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Moroccan treasures: diamonds found in a meteorite

The University Museum of Meteorites, inaugurated in February 2016, is located in the city of Agadir in Morocco and holds several treasures. Affiliated to the Ibn Zohr University, which provides several exciting courses in law, literature or even humanities, therefore a key factor in the region's development, the museum is under professor Abderrahmane Ibhi’s direction, a meteorites specialized geologist. One can contemplate Moroccan meteorites, such as Tissint, which fell directly from Mars in the region of Tata in the southeast of the country, and foreign meteorites such as the Russian super-bolide of Chelyabinsk. A new discovery has been recently made, which involves another sort of rock...

Out of the 120 meteorites of various categories displayed in the museum, this fabulous discovery was made on NWA 12606. The meteorite had been exhibited in the Agadir Museum for two years, before Moroccan specialists, including Professor Ibhi, and their Italian colleagues decided to carry out a more in-depth analysis.

A real celestial heritage

This stone, which was found in 2018 in the Drâa-Tafilalet region, is extremely important for science: indeed, these star fragments are among the only elements that can offer us a glimpse at the History of the Universe. Its formation is believed to be four billion six hundred million years old, almost the same as the Sun and the planets! Classified in the family of the primitive achondrites, and more particularly in the sub-category of Ureilites, very rare stones which represent 0,6% of all the falls, it has a very particular mineralogical composition. Ureilites take their name from the Russian village Urey, where a similar meteorite landed in 1886.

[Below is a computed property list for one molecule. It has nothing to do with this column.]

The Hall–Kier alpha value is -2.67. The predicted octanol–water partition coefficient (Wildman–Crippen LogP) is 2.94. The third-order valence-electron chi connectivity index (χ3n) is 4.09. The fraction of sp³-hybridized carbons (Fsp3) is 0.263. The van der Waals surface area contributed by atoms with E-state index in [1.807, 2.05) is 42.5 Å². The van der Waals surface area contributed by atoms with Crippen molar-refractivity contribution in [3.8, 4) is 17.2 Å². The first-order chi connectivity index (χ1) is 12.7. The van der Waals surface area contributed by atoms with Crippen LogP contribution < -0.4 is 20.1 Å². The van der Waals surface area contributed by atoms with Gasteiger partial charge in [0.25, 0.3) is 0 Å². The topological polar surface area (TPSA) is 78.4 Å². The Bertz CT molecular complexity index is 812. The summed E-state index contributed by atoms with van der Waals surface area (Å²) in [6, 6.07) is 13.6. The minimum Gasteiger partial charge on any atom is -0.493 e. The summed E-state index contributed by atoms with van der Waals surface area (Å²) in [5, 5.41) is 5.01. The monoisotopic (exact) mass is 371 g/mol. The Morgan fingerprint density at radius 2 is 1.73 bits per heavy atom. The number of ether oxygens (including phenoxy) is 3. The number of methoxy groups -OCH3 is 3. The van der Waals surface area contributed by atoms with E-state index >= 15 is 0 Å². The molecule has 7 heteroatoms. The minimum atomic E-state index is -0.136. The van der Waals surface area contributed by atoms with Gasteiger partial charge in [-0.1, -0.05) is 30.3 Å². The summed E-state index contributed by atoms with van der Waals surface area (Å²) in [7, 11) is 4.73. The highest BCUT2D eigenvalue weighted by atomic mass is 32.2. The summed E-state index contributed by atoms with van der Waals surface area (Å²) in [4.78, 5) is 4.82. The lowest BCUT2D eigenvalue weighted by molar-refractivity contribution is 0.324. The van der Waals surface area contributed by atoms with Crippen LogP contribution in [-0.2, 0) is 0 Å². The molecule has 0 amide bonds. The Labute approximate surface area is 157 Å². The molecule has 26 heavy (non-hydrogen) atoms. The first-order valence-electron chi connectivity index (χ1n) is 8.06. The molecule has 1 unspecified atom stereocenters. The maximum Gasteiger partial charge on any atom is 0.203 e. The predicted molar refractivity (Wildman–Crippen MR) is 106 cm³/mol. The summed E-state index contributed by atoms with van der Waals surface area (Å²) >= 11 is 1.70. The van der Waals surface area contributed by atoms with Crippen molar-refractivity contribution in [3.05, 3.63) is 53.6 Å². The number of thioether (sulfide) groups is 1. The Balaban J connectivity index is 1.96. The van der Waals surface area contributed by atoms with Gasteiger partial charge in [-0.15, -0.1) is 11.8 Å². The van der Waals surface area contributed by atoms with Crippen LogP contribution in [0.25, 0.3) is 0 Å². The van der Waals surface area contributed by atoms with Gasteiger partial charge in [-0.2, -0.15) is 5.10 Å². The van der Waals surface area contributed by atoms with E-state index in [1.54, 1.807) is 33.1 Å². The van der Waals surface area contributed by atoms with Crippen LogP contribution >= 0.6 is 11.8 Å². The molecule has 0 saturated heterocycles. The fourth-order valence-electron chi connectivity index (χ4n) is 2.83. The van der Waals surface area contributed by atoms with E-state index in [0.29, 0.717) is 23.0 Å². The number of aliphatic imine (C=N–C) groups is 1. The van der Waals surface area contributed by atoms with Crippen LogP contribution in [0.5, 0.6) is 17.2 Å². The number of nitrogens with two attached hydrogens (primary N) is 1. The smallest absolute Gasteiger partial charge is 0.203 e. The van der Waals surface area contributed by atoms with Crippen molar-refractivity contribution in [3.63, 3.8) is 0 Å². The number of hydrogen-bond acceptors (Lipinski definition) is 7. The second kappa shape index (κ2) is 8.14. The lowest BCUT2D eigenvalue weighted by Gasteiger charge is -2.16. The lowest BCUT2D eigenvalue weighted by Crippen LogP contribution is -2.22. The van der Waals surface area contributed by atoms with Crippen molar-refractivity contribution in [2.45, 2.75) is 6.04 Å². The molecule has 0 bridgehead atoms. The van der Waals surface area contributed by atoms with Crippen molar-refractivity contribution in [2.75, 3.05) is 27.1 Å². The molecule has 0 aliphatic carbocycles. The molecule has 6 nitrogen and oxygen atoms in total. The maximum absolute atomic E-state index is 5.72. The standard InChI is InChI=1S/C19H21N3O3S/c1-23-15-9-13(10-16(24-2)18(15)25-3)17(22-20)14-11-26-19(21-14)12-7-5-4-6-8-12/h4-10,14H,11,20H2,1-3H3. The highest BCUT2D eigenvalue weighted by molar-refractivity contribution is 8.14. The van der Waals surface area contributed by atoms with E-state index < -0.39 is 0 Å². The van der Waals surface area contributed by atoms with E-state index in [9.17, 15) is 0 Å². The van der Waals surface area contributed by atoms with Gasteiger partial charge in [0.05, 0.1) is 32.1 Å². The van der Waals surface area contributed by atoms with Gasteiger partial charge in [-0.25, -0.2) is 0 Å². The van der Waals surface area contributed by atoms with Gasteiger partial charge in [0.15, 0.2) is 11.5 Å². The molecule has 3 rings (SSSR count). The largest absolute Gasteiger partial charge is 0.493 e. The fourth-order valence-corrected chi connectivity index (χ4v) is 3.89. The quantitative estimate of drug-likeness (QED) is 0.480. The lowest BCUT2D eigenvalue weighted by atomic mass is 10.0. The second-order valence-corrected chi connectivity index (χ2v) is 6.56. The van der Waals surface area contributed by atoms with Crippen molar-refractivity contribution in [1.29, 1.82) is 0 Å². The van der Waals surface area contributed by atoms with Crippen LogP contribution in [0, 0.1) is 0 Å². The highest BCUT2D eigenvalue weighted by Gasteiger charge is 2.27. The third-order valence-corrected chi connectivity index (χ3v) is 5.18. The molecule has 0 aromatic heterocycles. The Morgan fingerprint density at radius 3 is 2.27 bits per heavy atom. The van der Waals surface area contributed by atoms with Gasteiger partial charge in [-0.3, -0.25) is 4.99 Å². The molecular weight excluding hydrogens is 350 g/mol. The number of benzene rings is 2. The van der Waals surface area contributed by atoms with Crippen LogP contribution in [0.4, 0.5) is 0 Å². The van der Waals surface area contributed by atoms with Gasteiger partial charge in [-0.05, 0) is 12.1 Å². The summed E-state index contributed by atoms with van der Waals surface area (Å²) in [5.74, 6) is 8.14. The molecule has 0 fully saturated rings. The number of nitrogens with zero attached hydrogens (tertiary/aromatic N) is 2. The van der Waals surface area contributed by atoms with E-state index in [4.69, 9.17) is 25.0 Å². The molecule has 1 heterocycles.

Several very meticulous analyses were made on the rock before discovering these tiny diamonds, encrusted between different components (of millimetric dimensions!) such as olivine (at 90%), pyroxene (at 5%) or graphite (at 5%).

A rare scientific phenomenon

But how do diamonds end up in the universe? The formation of this gemstone comes in fact from the violent impact of the asteroid which crashes on the Earth, splitting the atmosphere: because of the extremely intense heat and pressure, the solid graphite inside the rock changes into diamond. Several conditions are required for this transformation, including a temperature rising above no less than 2000°, an atmospheric pressure of at least 30 GPa (GigaPascal) and a sufficiently long collision time (a few seconds) to ensure the formation of diamond.

All the elements were combined and thus changed NWA 12606 into an even rarer and more precious stone.

This exciting discovery could perhaps encourage some Arab countries to better appreciate these finds as real cultural assets and additions to their heritage, rather than taking advantage of them by selling them, as shown by the presence of about 1700 samples of Moroccan stars in foreign museums, spread around the world.